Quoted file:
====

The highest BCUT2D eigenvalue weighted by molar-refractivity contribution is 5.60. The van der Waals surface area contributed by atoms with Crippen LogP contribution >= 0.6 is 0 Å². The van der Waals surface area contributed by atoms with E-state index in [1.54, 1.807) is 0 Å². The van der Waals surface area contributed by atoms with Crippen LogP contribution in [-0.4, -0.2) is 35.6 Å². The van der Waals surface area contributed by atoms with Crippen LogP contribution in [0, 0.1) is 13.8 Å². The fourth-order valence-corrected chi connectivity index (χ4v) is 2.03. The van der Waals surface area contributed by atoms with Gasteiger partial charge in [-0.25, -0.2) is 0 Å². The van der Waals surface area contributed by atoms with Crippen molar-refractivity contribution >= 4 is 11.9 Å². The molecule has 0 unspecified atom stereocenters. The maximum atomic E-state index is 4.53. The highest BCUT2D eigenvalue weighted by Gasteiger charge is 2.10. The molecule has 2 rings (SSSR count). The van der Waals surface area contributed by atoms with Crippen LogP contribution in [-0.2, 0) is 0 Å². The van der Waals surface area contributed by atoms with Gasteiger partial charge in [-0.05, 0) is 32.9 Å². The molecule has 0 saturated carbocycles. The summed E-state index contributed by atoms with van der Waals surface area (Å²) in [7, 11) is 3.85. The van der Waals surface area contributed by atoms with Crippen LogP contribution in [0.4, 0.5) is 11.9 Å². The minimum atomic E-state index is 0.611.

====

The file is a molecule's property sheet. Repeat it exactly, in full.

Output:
The highest BCUT2D eigenvalue weighted by molar-refractivity contribution is 5.60. The van der Waals surface area contributed by atoms with Crippen LogP contribution >= 0.6 is 0 Å². The van der Waals surface area contributed by atoms with E-state index in [1.54, 1.807) is 0 Å². The van der Waals surface area contributed by atoms with Crippen LogP contribution in [-0.4, -0.2) is 35.6 Å². The van der Waals surface area contributed by atoms with Crippen LogP contribution in [0, 0.1) is 13.8 Å². The fourth-order valence-corrected chi connectivity index (χ4v) is 2.03. The van der Waals surface area contributed by atoms with Gasteiger partial charge in [-0.25, -0.2) is 0 Å². The van der Waals surface area contributed by atoms with Crippen molar-refractivity contribution >= 4 is 11.9 Å². The molecule has 0 unspecified atom stereocenters. The maximum atomic E-state index is 4.53. The highest BCUT2D eigenvalue weighted by Gasteiger charge is 2.10. The molecule has 2 rings (SSSR count). The van der Waals surface area contributed by atoms with Crippen LogP contribution in [-0.2, 0) is 0 Å². The van der Waals surface area contributed by atoms with Gasteiger partial charge in [-0.05, 0) is 32.9 Å². The molecule has 0 saturated carbocycles. The summed E-state index contributed by atoms with van der Waals surface area (Å²) in [7, 11) is 3.85. The van der Waals surface area contributed by atoms with Crippen LogP contribution in [0.4, 0.5) is 11.9 Å². The minimum atomic E-state index is 0.611.